Jenny Offill’s heroine, referred to in these pages as simply “the wife,” once exchanged love letters with her husband, postmarked Dept. of Speculation, their code name for all the uncertainty that inheres in life and in the strangely fluid confines of a long relationship. As they confront an array of common catastrophes—a colicky baby, bedbugs, a faltering marriage, stalled ambitions—the wife analyzes her predicament, invoking everything from Keats and Kafka to the thought experiments of the Stoics to the lessons of doomed Russian cosmonauts. She muses on the consuming, capacious experience of maternal love, and the near total destruction of the self that ensues from it, as she confronts the friction between domestic life and the seductions and demands of art.
With cool precision, in language that shimmers with rage and wit and fierce longing, Jenny Offill has crafted an exquisitely suspenseful love story that has the velocity of a train hurtling through the night at top speed. Exceptionally lean and compact, Dept. of Speculation can be read in a single sitting, but there are enough bracing emotional insights in these pages to fill a much longer novel.
The Book of Strange New Things – Michel Faber
It begins with Peter, a devoted man of faith, as he is called to the mission of a lifetime, one that takes him galaxies away from his wife, Bea. Peter becomes immersed in the mysteries of an astonishing new environment, overseen by an enigmatic corporation known only as USIC. His work introduces him to a seemingly friendly native population struggling with a dangerous illness and hungry for Peter’s teachings—his Bible is their “book of strange new things.” But Peter is rattled when Bea’s letters from home become increasingly desperate: typhoons and earthquakes are devastating whole countries, and governments are crumbling. Bea’s faith, once the guiding light of their lives, begins to falter.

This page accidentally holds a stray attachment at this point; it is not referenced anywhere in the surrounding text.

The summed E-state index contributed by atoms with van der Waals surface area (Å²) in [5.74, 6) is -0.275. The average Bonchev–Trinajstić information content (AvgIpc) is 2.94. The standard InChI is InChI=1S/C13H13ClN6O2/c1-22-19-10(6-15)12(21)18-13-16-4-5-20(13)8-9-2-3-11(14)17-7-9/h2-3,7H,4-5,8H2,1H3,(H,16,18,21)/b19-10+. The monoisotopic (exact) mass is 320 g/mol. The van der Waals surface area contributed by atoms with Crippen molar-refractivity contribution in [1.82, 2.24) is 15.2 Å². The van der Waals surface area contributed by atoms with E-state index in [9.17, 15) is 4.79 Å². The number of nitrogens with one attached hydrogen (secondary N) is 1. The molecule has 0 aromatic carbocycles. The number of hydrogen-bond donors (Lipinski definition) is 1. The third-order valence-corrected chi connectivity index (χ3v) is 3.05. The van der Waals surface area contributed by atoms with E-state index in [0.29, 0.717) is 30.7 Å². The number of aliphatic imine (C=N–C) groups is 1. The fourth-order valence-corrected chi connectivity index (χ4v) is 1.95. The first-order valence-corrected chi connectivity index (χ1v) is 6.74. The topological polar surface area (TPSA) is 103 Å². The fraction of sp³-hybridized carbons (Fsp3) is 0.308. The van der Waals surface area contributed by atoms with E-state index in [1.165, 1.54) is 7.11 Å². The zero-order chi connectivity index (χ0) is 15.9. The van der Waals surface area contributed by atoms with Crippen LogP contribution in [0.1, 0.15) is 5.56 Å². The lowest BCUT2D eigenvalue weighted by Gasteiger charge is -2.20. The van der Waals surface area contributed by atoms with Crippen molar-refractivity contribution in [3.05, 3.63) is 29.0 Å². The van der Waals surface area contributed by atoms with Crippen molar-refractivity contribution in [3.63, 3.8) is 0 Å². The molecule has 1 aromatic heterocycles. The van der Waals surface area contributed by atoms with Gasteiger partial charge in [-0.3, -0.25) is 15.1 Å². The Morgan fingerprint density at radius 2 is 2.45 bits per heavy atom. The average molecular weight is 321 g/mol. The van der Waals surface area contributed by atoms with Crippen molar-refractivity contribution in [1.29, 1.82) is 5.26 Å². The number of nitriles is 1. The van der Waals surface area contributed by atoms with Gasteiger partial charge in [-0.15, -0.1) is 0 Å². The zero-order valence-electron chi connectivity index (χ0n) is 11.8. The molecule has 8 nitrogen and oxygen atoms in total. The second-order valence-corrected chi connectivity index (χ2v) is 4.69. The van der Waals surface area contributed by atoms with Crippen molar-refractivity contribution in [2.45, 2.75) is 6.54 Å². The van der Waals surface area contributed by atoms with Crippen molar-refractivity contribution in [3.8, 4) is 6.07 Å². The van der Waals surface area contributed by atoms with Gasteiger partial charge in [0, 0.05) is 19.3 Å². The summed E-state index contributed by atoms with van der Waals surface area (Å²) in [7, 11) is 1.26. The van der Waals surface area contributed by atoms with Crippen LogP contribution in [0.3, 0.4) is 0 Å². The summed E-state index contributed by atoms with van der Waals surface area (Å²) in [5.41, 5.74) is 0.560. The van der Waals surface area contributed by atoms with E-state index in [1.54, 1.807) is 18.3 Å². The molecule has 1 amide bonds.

Suddenly, a separation measured by an otherworldly distance, and defined both by one newly discovered world and another in a state of collapse, is threatened by an ever-widening gulf that is much less quantifiable. While Peter is reconciling the needs of his congregation with the desires of his strange employer, Bea is struggling for survival. Their trials lay bare a profound meditation on faith, love tested beyond endurance, and our responsibility to those closest to us.
Marked by the same bravura storytelling and precise language that made The Crimson Petal and the White such an international success, The Book of Strange New Things is extraordinary, mesmerizing, and replete with emotional complexity and genuine pathos
Have you read any of these books?? What did you get from your library this week?